Judge: Kellogg’s worker lockout is not so grrreat
For nine months, Kellogg Company had locked out hundreds of workers who make its Frosted Flakes and Froot Loops from its Memphis, Tenn. factory because the workers’ union refused to agree to what Kellogg considered a fair deal on wages. This week, a court ordered that the lockout, which left workers without pay and benefits, be put to an end.
The stalemate between the company and the union began in late October 2013 over the classification of temporary factory workers, whom Kellogg wanted to place into a lower tier of workers that earn $6 per hour less and receive fewer benefits. The reclassification attempt was part of the company’s larger plan to reduce labor costs in light of struggling cereal sales, which have sagged as more Americans eat breakfast on the go.
The Bakery, Confectionery, Tobacco Workers and Grain Millers International Union, which represents the Kellogg workers in question, appealed to the National Labor Relations Board, which filed a lawsuit against the cereal company in April. This week, a United States district judge ordered an end to the lockout after finding that Kellogg was using “creative semantics” to force changes in its master agreement with employees. The judge gave the company five days to fully reinstate every locked out employee.
Wisconsin’s union limits stay put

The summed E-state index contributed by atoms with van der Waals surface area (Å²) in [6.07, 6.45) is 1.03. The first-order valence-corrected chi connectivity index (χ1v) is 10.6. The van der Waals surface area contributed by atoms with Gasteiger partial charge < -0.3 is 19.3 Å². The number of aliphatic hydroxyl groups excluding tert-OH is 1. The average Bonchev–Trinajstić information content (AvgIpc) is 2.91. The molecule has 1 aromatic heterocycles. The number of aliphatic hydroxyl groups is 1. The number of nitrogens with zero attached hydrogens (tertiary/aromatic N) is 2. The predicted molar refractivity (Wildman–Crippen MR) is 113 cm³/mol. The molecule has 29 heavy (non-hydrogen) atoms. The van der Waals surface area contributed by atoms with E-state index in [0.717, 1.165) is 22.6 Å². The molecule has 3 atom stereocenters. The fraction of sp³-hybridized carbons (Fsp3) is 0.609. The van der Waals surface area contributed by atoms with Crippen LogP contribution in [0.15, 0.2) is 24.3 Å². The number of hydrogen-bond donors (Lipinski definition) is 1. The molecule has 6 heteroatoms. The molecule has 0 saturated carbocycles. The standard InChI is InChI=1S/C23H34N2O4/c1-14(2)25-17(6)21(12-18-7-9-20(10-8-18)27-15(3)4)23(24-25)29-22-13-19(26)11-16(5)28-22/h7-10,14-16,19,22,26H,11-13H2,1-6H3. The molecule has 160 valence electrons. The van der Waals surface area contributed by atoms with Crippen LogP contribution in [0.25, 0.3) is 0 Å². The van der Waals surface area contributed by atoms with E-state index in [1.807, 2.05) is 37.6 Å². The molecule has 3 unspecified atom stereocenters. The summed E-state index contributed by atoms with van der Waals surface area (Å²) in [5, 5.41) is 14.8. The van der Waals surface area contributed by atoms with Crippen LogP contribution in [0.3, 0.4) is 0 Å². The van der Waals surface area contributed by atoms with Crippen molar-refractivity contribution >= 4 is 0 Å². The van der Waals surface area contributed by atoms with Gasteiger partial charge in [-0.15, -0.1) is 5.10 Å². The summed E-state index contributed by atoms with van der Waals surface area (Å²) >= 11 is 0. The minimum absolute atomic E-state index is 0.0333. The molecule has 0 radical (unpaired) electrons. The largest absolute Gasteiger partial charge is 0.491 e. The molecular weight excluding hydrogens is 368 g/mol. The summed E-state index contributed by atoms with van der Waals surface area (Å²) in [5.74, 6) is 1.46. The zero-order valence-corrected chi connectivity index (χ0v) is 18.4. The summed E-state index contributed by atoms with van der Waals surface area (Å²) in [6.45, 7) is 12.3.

The collective bargaining reform that led labor groups to storm the Wisconsin capitol three years ago is constitutional, according to a ruling by the state supreme court on Thursday.
The reforms restrict the rights of public unions to bargain on behalf of their members, limits unions to only negotiate over pay, and forces members to contribute more to their benefits and pensions.
Teachers and local government worker unions challenged the law on the grounds that it violated their right to equal protection and free association. Though the groups notched a partial victory at a lower court, the state’s top court rejected the claim that the reforms violated the constitutional rights of workers and upheld the law in a 5-2 ruling.
Gopher State gets a raise
As of Friday, Minnesota workers will no longer be some of the country’s lowest paid. Minimum wage workers will see their hourly rate jump from $6.15 (in instances where the $7.25 federal minimum doesn’t apply) to a newly instituted $8 per hour. The increase is the first in a series of three annual hikes passed into law in April that will raise the state’s minimum wage to $9.50 by 2016. Starting in 2018, Minnesota’s minimum wage will be indexed to inflation.
San Francisco proposal defends retail workers’ rights
The city by the bay is already one of the more friendly municipalities when it comes to worker rights, and it may grow even kinder.
San Francisco is considering a “retail worker bill of rights,” proposed this week by Supervisor Eric Mar, that would prohibit the city’s 1,250 retail chain stores from discriminating against workers on pay, time off, and promotions because of their part-time status. The bill of rights would also require retail stores to give existing part-time workers more hours before hiring additional employees and it would force retail businesses to pay employees for at least four hours of work if they are required to be on-call or have a shift canceled without 24 hours notice. In the event of one chain store being acquired by another, the buyer must keep all existing workers on staff for at least 90 days, according to the proposal.
The legislation is part of a growing national movement to give retail workers more reliable hours. Last month, legislators in Congress proposed the so-called Schedules that Work Act, which is aimed at addressing the issue at the national level.